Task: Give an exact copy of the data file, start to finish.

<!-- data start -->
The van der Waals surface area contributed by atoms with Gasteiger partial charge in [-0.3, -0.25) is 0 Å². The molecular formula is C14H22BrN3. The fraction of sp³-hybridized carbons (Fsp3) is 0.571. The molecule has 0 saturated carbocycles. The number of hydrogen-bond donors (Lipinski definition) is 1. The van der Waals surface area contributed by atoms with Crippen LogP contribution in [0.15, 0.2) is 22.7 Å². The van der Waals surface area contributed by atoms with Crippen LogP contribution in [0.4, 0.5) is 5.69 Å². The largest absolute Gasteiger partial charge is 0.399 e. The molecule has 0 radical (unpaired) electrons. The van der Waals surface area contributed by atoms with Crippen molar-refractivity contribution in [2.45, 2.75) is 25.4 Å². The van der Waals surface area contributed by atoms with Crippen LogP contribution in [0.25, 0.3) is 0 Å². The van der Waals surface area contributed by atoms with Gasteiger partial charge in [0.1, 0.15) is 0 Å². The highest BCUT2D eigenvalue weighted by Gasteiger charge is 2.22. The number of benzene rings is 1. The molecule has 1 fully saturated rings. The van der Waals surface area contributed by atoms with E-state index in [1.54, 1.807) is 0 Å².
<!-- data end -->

The van der Waals surface area contributed by atoms with Gasteiger partial charge in [-0.3, -0.25) is 0 Å². The molecular formula is C14H22BrN3. The fraction of sp³-hybridized carbons (Fsp3) is 0.571. The molecule has 0 saturated carbocycles. The number of hydrogen-bond donors (Lipinski definition) is 1. The van der Waals surface area contributed by atoms with Crippen LogP contribution in [0.15, 0.2) is 22.7 Å². The van der Waals surface area contributed by atoms with Crippen LogP contribution in [0.4, 0.5) is 5.69 Å². The largest absolute Gasteiger partial charge is 0.399 e. The molecule has 0 radical (unpaired) electrons. The van der Waals surface area contributed by atoms with Crippen molar-refractivity contribution in [2.45, 2.75) is 25.4 Å². The van der Waals surface area contributed by atoms with Crippen LogP contribution in [0.25, 0.3) is 0 Å². The van der Waals surface area contributed by atoms with Gasteiger partial charge in [0.1, 0.15) is 0 Å². The highest BCUT2D eigenvalue weighted by Gasteiger charge is 2.22. The number of benzene rings is 1. The molecule has 1 fully saturated rings. The van der Waals surface area contributed by atoms with E-state index in [1.54, 1.807) is 0 Å².